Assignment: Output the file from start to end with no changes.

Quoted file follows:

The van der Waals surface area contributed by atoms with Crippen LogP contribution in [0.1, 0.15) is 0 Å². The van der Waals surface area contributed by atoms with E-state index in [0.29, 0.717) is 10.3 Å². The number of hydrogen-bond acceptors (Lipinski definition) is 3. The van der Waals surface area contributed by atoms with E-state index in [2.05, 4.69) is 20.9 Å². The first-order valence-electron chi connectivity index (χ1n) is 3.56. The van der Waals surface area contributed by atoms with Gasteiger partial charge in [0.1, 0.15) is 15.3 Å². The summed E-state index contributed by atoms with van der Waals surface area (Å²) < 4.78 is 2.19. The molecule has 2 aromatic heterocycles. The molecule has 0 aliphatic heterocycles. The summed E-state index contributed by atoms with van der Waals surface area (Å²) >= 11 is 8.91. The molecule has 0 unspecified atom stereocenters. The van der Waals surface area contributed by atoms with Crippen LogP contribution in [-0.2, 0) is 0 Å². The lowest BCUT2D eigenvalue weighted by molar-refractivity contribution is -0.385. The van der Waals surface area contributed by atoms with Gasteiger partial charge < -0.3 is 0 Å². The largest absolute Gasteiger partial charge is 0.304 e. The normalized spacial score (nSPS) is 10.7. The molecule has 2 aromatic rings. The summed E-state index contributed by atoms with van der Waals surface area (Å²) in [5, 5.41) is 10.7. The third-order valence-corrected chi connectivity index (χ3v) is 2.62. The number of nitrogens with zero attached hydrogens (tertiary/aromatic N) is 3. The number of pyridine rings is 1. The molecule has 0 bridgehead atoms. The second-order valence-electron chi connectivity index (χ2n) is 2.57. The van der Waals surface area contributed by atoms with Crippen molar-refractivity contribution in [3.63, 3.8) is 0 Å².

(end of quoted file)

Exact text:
The van der Waals surface area contributed by atoms with Crippen LogP contribution in [0.1, 0.15) is 0 Å². The van der Waals surface area contributed by atoms with E-state index in [0.29, 0.717) is 10.3 Å². The number of hydrogen-bond acceptors (Lipinski definition) is 3. The van der Waals surface area contributed by atoms with E-state index in [2.05, 4.69) is 20.9 Å². The first-order valence-electron chi connectivity index (χ1n) is 3.56. The van der Waals surface area contributed by atoms with Gasteiger partial charge in [0.1, 0.15) is 15.3 Å². The summed E-state index contributed by atoms with van der Waals surface area (Å²) < 4.78 is 2.19. The molecule has 2 aromatic heterocycles. The molecule has 0 aliphatic heterocycles. The summed E-state index contributed by atoms with van der Waals surface area (Å²) >= 11 is 8.91. The molecule has 0 unspecified atom stereocenters. The van der Waals surface area contributed by atoms with Crippen LogP contribution in [-0.2, 0) is 0 Å². The lowest BCUT2D eigenvalue weighted by molar-refractivity contribution is -0.385. The van der Waals surface area contributed by atoms with Gasteiger partial charge < -0.3 is 0 Å². The largest absolute Gasteiger partial charge is 0.304 e. The normalized spacial score (nSPS) is 10.7. The molecule has 2 aromatic rings. The summed E-state index contributed by atoms with van der Waals surface area (Å²) in [5, 5.41) is 10.7. The third-order valence-corrected chi connectivity index (χ3v) is 2.62. The number of nitrogens with zero attached hydrogens (tertiary/aromatic N) is 3. The number of pyridine rings is 1. The molecule has 0 bridgehead atoms. The second-order valence-electron chi connectivity index (χ2n) is 2.57. The van der Waals surface area contributed by atoms with Crippen molar-refractivity contribution in [3.63, 3.8) is 0 Å².